Transfer of US Troops Out of Japan Hardly a Withdrawal

Over 30,000 US troops will still occupy Japan after the relocation

The U.S. and Japan have come to an agreement on the relocation of about 9,000 U.S. Marines that will leave their bases in Okinawa, with about 5,000 transferred to Guam and the rest spread among other locations in the region.

US military bases in Japan, Wiki

Contrary to the narrative in the media, the closure of five bases and transfer of 9,000 troops off the Japanese island of Okinawa is not anything like a withdrawal or a drastic pullout. There will still be 9 bases and 17,000 marines remaining on the island and over 30,000 U.S. troops in Japan overall.

Up to 85% of the Okinawan population wants U.S. troops out. Not only do they not want to be occupied by a foreign military, but they’re fed up with the outrageous behavior of the American Marines. Between 1972 and 2009, there were 5,634 criminal offenses committed by US servicemen, including 25 murders, 385 burglaries, 25 arsons, 127 rapes, 306 assaults and 2,827 thefts.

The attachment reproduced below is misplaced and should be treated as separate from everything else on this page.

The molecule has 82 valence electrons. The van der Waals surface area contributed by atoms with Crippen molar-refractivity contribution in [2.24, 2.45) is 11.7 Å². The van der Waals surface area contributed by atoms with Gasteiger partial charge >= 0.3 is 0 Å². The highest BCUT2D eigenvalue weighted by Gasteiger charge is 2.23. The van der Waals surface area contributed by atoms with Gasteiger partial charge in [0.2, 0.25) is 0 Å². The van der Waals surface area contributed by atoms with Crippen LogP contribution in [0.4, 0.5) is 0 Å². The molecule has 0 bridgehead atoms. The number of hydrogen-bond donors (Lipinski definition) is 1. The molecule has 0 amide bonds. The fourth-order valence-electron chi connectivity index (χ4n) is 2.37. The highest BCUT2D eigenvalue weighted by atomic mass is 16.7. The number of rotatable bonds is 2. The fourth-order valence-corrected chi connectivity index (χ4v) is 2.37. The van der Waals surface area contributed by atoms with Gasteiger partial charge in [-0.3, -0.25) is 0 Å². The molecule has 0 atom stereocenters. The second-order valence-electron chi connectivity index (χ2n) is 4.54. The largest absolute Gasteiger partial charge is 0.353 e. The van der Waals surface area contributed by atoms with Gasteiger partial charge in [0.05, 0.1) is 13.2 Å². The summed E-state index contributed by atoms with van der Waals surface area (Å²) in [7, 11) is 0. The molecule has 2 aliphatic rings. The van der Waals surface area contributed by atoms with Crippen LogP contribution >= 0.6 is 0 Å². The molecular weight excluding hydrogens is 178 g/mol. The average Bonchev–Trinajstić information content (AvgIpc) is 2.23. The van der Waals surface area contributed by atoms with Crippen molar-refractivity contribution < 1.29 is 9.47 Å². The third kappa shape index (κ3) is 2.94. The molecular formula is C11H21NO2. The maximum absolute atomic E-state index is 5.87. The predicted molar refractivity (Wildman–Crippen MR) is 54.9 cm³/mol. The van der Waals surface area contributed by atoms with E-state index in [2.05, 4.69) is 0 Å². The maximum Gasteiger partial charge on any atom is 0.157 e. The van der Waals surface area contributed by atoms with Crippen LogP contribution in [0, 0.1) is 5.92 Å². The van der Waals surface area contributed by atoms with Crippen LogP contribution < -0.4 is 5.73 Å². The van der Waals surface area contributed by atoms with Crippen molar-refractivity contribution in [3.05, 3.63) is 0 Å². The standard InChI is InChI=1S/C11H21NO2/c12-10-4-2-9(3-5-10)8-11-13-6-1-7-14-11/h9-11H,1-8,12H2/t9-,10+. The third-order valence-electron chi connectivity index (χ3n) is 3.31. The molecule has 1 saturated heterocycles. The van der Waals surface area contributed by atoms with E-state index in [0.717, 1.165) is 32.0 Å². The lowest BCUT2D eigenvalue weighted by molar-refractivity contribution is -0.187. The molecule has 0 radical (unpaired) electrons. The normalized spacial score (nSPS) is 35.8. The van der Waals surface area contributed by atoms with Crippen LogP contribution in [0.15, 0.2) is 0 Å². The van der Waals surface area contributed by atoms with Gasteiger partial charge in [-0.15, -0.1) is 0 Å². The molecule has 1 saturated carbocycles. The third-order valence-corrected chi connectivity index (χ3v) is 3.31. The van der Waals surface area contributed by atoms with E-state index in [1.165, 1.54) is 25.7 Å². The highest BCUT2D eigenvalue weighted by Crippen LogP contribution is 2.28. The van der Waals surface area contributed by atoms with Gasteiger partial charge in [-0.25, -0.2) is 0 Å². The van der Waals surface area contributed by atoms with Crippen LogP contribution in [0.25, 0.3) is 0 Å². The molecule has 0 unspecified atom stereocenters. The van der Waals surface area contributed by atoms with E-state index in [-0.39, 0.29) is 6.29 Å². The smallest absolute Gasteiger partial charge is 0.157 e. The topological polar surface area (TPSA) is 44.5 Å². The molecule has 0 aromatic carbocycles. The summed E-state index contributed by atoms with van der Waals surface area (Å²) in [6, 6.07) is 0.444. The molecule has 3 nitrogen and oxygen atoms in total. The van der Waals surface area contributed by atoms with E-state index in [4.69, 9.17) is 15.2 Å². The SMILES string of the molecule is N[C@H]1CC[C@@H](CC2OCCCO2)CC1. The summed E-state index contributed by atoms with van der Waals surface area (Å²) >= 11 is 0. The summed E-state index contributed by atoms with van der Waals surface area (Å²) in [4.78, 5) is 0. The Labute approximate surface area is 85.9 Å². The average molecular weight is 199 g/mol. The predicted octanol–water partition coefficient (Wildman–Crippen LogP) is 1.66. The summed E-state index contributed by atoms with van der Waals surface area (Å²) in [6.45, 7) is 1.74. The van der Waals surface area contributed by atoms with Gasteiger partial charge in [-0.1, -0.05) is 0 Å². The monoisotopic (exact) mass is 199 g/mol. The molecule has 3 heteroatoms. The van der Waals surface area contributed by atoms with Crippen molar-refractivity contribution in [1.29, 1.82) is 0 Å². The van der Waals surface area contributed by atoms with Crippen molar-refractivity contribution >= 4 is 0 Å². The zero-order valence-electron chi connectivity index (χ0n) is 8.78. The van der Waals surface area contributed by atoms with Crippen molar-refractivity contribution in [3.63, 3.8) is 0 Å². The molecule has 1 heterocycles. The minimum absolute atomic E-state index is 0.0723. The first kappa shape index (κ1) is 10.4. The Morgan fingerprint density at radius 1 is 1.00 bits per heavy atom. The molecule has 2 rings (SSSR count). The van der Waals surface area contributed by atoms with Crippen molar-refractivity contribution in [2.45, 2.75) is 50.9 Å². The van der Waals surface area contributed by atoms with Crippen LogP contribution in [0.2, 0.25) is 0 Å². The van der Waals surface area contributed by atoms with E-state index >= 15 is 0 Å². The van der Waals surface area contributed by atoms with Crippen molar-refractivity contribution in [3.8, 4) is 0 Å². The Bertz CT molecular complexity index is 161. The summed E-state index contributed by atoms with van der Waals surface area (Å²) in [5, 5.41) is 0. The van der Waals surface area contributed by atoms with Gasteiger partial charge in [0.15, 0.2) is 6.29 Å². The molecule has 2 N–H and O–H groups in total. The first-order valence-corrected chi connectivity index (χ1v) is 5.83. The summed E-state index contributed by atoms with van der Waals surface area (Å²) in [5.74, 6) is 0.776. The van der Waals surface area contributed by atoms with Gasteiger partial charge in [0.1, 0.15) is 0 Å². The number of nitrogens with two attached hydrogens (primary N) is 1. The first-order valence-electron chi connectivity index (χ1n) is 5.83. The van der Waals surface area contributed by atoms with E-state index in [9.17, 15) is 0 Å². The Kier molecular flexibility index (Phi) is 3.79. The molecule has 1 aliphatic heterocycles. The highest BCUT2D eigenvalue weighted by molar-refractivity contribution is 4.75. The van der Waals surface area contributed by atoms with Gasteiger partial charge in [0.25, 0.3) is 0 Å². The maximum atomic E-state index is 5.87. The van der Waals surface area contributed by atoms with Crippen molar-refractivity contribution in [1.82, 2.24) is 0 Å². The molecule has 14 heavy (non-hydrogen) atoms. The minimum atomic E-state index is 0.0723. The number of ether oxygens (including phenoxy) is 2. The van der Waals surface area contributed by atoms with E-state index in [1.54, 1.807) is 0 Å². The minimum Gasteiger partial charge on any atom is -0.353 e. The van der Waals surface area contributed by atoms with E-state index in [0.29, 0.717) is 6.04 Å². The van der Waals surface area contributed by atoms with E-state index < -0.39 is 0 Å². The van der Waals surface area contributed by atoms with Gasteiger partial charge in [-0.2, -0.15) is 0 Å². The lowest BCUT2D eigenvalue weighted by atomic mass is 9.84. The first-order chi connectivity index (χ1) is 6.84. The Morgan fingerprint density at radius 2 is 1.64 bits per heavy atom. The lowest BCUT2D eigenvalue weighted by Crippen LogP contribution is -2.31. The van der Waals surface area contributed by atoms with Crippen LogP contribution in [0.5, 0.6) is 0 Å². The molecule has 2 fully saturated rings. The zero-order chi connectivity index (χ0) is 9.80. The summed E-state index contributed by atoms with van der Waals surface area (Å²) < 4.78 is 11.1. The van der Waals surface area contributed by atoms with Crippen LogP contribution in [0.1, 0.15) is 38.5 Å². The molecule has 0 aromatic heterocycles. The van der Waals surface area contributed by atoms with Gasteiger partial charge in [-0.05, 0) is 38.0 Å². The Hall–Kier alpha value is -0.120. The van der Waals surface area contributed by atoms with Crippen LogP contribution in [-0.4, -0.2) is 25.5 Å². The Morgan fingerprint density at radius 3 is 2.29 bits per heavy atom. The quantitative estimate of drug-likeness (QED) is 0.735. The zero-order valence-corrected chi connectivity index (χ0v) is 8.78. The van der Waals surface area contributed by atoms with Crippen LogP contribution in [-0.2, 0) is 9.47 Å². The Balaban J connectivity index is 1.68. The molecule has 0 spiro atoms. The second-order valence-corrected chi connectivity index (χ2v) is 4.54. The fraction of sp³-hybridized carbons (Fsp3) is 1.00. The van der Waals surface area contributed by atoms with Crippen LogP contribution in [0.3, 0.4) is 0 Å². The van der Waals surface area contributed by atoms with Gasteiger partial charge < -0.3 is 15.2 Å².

The newly announced plan is part of an agreement from 2006, when the U.S. and Japan agreed to transfer 8,000 U.S. Marines from Okinawa to the island of Guam and to relocate the Futenma Air Station to another part of Okinawa. The plan stalled for years due to resistance from Okinawans who would not agree to the new location of the airbase.

The 2006 plan was stalled also due to resistance from the people of Guam. “U.S. military base expansion in Guam,” Brown University Professor Catherine Lutz said, “has faced much local resistance including lawsuits and protests largely because of land taking, disruption of sacred sites and concerns about environmental damage.”

Washington’s renewed focus on Asia is part of the Obama administration’s ‘strategic pivot’ to the surge America’s military and naval presence in Pacific region in a misguided effort to contain China’s rising influence. This includes not only Japan and Guam, but South Korea, the Philippines, Singapore, Australia, et al.

Author: John Glaser

John Glaser writes for